With further analysis from the survey highlighting that 69% of Irish adults shop online at least once a month, in line with salary payments, it also shows that the proportion of those shopping online drops as consumers get older and varies significantly by region – 76% in Dublin vs 64% in Connacht/Ulster.

Speaking about today’s findings BPFI Chief Executive, Brian Hayes said: “Online shopping has seen rapid growth in recent years, with almost €5.8 billion in e-commerce sales on credit and debit cards in Q1 2020 alone according to the Central Bank of Ireland. The scale of this is further demonstrated when you consider that e-commerce accounted for 41.8% of card spend in that quarter, up from 31.3% only five years earlier. Traditional ways of purchasing are changing rapidly, and our findings today emphasize that the shift to online shopping will be further fuelled by the current pandemic which will have a lasting impact in terms of reshaping consumers shopping habits and preferences.”

 

Editor’s Note: BPFI commissioned Coyne Research to survey a nationally representative sample of 1,000 Irish adults online between the 22nd – 28th April 2020.

Notes: Banking & Payments Federation Ireland (BPFI) represents the banking, payments and fintech sector in Ireland.  Together with its affiliates, the Federation of International Banks in Ireland and the Fintech & Payments Association of Ireland, BPFI has some 100 member institutions and associates, including licensed domestic and foreign banks and institutions operating in the financial marketplace here.

Contact: Jillian Heffernan, Head of Communications, 087 9016880 or jillian.heffernan@bpfi.ie

Statement by Banking and Payments Federation Ireland (BPFI) following meeting with An Taoiseach, Leo Varadkar

The CEOs of the five retail banks (AIB, Bank of Ireland, KBC, Permanent TSB and Ulster Bank DAC) and their representative body (BPFI) met with An Taoiseach Leo Varadkar this afternoon, along with the Minister for Finance and Public Expenditure, Paschal Donohoe, and the Minister for Business, Enterprise and Innovation, Heather Humphreys.

Speaking after the meeting BPFI CEO Brian Hayes said: “We very much welcome the discussions with An Taoiseach across a broad range of banking issues this afternoon. There was extremely constructive engagement with An Taoiseach and Ministers Donohoe and Humphreys, with much focus on the important role of banks in supporting mortgage holders and businesses through the immediate economic challenges.”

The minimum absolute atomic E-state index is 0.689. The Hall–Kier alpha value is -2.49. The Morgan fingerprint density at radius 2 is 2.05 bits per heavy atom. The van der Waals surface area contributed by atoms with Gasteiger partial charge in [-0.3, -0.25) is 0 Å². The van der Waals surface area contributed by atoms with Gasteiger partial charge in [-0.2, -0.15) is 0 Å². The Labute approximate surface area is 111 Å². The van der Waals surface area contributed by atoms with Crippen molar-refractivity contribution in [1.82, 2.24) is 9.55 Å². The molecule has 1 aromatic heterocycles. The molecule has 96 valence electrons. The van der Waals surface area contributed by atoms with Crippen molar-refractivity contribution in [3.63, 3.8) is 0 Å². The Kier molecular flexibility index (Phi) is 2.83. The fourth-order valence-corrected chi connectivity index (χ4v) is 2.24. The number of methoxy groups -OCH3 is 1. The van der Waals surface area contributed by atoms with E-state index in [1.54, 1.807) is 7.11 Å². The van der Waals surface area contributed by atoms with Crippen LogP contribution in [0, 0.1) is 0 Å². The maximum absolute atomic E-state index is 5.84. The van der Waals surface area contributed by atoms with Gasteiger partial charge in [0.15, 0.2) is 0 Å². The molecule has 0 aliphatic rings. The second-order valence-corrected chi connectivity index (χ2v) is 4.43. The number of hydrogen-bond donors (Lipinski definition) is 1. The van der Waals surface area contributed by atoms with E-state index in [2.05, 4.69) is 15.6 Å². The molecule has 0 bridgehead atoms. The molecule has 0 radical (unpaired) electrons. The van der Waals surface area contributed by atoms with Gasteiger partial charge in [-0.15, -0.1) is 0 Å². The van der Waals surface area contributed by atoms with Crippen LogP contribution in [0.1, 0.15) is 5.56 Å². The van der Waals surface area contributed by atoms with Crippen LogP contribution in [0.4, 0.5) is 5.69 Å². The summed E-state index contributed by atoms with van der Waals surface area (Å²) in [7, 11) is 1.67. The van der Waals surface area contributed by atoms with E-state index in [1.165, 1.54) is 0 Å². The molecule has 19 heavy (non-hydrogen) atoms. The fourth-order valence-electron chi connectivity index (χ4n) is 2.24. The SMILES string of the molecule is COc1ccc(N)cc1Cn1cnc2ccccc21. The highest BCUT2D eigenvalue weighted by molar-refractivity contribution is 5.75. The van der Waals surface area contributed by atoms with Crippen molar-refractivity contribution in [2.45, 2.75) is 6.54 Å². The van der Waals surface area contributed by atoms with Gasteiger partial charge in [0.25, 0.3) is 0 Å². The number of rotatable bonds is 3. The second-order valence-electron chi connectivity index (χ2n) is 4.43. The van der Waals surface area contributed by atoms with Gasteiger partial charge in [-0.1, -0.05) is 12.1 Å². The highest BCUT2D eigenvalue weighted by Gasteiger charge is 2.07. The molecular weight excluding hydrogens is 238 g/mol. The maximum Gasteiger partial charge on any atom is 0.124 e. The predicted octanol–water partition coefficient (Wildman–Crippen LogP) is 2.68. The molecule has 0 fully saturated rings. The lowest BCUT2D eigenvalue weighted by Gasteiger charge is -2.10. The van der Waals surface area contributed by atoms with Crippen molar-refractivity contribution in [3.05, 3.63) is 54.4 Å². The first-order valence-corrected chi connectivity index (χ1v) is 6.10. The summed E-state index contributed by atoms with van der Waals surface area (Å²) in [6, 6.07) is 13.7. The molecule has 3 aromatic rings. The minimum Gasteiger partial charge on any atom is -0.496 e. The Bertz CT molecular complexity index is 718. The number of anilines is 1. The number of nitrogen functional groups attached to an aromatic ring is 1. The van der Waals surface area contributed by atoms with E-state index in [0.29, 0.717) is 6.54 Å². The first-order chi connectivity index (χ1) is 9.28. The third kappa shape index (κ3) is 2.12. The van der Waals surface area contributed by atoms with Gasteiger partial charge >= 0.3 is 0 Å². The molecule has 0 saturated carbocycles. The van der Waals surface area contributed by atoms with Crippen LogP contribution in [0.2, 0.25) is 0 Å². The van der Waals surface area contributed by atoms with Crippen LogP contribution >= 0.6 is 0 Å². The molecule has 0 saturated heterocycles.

Mr Hayes said: “Banks will play a key role in assisting SMEs through the economic recovery period and will continue to work closely with the Department of An Taoiseach, the Department of Finance and the Department of Business, Enterprise and Innovation in providing that support, especially on the key issue of liquidity.”

Concluding he said: “Our collective efforts are focused on ensuring Irish SMEs and their employees have the support they require and that they are in a position to trade and rebuild their businesses as Irish and global economies re-open in the months ahead.”

 

Note: Banking & Payments Federation Ireland (BPFI) represents the banking, payments and fintech sector in Ireland.  Together with its affiliates, the Federation of International Banks in Ireland and the Fintech & Payments Association of Ireland, BPFI has 100 member institutions and associates, including licensed domestic and foreign banks and institutions operating in the financial marketplace here.

Contact: Jillian Heffernan, Head of Communications, jillian.heffernan@bpfi.ie 087 9016880

More challenging period ahead as mortgage market activity looks set to be impacted by Covid-19 crisis

Mortgage approvals already tapering over the past 12 months due to affordability issues

Banking & Payments Federation Ireland (BPFI) has today published the latest figures from the BPFI Mortgage Drawdowns Report for Q1 2020 and BPFI Mortgage Approvals Report for March 2020.

The following are the key figures from the Mortgage Drawdowns Report for Q1 2020:

  • 8,728 new mortgages to the value of €1,996 million were drawn down by borrowers during the first quarter of 2020.
  • This represents an increase 1.8% in volume and 6% in value on the corresponding first quarter of 2019.
  • A comparison with the previous quarter (Q4 2019) shows a fall of 28.8% in volume and 27.9% in value but it should be noted that Q1 is typically the weakest quarter in any year and Q4 is the strongest.